UnNews:Newsflash: Net Neutrality Nuked
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Newsflash: Net Neutrality Nuked
The news outlet with approval higher than Congress
Tuesday, March 20, 2018, 06:40:UTC)(
30 June 2007
The Federal Trade Commission has rejected Net Neutrality, prompting millions of Uncyclopedians unsure of whether to cry victory or defeat.
“This is an issue I feel very strongly about,” says WOWHaxor112, “I wholeheartedly oppose Net Neutrality. Or maybe I support it? Well, whichever side of the argument that everyone else on my Starcraft message board agrees with, that’s the stance I take.”
The failure of Network Neutrality means that companies can not charge more for fast access. Or it could be the other way around. Nobody is really sure, which makes the ruling dubious at best.
“Net Neutrality? Oh, that’s about the series of tubes guy, right? He’s such an idiot! I’m really glad this bill didn’t go through." remarks AshRoxxors.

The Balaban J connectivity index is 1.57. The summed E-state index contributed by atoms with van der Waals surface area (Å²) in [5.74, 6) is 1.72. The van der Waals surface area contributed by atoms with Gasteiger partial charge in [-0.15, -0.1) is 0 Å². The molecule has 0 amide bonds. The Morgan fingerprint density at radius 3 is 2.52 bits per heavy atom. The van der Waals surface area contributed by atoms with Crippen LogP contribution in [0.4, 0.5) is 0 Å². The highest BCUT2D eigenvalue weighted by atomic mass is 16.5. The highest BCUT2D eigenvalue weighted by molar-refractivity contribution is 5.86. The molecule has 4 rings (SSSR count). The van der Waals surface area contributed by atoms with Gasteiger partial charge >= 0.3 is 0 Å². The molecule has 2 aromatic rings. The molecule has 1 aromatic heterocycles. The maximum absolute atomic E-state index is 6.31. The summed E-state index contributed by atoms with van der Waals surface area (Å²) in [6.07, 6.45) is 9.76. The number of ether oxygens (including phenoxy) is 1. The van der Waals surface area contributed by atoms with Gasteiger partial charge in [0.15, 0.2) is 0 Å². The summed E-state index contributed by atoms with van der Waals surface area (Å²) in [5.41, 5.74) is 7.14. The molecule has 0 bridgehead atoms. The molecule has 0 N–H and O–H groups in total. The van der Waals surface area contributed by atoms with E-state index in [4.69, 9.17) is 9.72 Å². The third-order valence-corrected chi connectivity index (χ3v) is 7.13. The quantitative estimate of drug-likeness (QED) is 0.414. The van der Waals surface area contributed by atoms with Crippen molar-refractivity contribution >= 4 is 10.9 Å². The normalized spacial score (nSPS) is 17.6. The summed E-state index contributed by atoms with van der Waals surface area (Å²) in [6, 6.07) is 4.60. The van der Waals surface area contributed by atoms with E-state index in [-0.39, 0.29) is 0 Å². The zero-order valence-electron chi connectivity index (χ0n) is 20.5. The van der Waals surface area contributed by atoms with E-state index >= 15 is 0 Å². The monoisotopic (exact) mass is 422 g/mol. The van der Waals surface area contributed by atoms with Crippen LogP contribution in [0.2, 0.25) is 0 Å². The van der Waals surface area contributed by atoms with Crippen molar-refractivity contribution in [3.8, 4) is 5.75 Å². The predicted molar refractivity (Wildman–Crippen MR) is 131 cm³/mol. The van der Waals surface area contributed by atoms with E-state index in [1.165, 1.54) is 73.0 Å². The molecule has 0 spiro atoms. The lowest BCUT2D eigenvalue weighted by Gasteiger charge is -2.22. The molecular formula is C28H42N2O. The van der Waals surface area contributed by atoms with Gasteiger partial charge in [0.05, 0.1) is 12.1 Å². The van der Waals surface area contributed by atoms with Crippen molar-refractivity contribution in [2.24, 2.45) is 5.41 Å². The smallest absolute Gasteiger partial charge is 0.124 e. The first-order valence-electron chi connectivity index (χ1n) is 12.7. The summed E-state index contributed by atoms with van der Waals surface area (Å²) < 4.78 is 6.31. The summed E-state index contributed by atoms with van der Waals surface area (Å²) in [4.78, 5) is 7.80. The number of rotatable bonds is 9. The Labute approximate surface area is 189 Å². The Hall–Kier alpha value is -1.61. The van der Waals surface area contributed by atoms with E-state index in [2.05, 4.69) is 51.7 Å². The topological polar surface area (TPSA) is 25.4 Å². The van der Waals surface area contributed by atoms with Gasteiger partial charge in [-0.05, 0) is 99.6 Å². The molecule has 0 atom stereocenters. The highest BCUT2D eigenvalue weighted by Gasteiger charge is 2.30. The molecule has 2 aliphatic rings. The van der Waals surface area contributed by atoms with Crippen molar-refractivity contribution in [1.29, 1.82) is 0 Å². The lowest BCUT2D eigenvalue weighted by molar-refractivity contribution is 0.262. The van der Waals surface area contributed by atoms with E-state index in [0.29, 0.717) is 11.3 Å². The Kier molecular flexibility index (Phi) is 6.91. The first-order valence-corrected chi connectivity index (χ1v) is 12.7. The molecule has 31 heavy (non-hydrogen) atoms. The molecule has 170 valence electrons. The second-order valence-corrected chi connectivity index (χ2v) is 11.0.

When word of Net Neutrality first spread, a veritable army of Digg commenters and YouTube posters assembled to educate everyone on how the internet would become a fascist regime if everyone took the wrong stance on the issue, whichever one that happened to be.
“Some guy explained it to me once," an anonymous Uncyclopedian said, "he told me if Net Neutrality doesn’t pass then Barnes and Noble’s website will be slow because they can’t pay the fees. I don’t really read books so I guess I shouldn’t be worried.
The most far reaching consequence of Net Neutrality is the switch from FTP (Ford Truck Protocol), which allowed users to “dump” content onto the internet, with the new TCP (Tube Collection Protocol), in which internets may take up to a week to be sent to a staff.
Senator Ted Stevens weighed in on the ruling, saying “Whether you supported or rejected Net Neutrality, the important thing is to move on and continue with your life.” He was then heard turning to his aide and asking, “Which side was I lobbying for again?”